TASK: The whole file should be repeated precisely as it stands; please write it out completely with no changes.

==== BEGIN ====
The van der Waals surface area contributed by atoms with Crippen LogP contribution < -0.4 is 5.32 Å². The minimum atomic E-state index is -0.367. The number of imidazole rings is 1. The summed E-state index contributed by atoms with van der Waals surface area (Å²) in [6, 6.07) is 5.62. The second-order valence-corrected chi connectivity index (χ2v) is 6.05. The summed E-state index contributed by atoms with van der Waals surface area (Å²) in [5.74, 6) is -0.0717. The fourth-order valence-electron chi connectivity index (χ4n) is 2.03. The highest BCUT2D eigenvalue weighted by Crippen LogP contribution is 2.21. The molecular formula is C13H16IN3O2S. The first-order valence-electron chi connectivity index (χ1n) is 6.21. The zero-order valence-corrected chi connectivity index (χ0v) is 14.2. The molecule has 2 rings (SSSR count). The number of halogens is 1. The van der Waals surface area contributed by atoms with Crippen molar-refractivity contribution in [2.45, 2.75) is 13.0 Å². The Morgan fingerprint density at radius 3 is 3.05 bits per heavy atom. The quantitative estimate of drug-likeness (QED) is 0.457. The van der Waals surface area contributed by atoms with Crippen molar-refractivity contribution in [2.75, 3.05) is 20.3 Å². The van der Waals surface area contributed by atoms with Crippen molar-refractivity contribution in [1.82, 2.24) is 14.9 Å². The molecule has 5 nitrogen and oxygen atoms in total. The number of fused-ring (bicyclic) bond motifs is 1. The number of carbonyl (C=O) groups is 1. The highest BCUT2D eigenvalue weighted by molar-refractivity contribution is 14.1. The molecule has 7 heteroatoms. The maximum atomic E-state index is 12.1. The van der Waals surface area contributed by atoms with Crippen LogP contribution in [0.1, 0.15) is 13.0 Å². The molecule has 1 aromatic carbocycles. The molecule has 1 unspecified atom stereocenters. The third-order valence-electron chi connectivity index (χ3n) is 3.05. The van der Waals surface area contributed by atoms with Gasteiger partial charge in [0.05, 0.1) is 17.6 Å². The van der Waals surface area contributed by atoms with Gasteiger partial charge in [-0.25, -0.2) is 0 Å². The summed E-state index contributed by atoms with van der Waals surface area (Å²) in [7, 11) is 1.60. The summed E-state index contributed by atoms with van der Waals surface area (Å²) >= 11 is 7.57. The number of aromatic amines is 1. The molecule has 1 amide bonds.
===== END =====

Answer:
The van der Waals surface area contributed by atoms with Crippen LogP contribution < -0.4 is 5.32 Å². The minimum atomic E-state index is -0.367. The number of imidazole rings is 1. The summed E-state index contributed by atoms with van der Waals surface area (Å²) in [6, 6.07) is 5.62. The second-order valence-corrected chi connectivity index (χ2v) is 6.05. The summed E-state index contributed by atoms with van der Waals surface area (Å²) in [5.74, 6) is -0.0717. The fourth-order valence-electron chi connectivity index (χ4n) is 2.03. The highest BCUT2D eigenvalue weighted by Crippen LogP contribution is 2.21. The molecular formula is C13H16IN3O2S. The first-order valence-electron chi connectivity index (χ1n) is 6.21. The zero-order valence-corrected chi connectivity index (χ0v) is 14.2. The molecule has 2 rings (SSSR count). The number of halogens is 1. The van der Waals surface area contributed by atoms with Crippen molar-refractivity contribution in [2.45, 2.75) is 13.0 Å². The Morgan fingerprint density at radius 3 is 3.05 bits per heavy atom. The quantitative estimate of drug-likeness (QED) is 0.457. The van der Waals surface area contributed by atoms with Crippen molar-refractivity contribution in [2.75, 3.05) is 20.3 Å². The van der Waals surface area contributed by atoms with Crippen molar-refractivity contribution in [1.82, 2.24) is 14.9 Å². The molecule has 5 nitrogen and oxygen atoms in total. The number of fused-ring (bicyclic) bond motifs is 1. The number of carbonyl (C=O) groups is 1. The highest BCUT2D eigenvalue weighted by molar-refractivity contribution is 14.1. The molecule has 7 heteroatoms. The maximum atomic E-state index is 12.1. The van der Waals surface area contributed by atoms with Crippen LogP contribution in [0.1, 0.15) is 13.0 Å². The molecule has 1 aromatic carbocycles. The molecule has 1 unspecified atom stereocenters. The third-order valence-electron chi connectivity index (χ3n) is 3.05. The van der Waals surface area contributed by atoms with Gasteiger partial charge in [0.05, 0.1) is 17.6 Å². The van der Waals surface area contributed by atoms with Gasteiger partial charge in [-0.25, -0.2) is 0 Å². The summed E-state index contributed by atoms with van der Waals surface area (Å²) in [7, 11) is 1.60. The summed E-state index contributed by atoms with van der Waals surface area (Å²) >= 11 is 7.57. The number of aromatic amines is 1. The molecule has 1 amide bonds.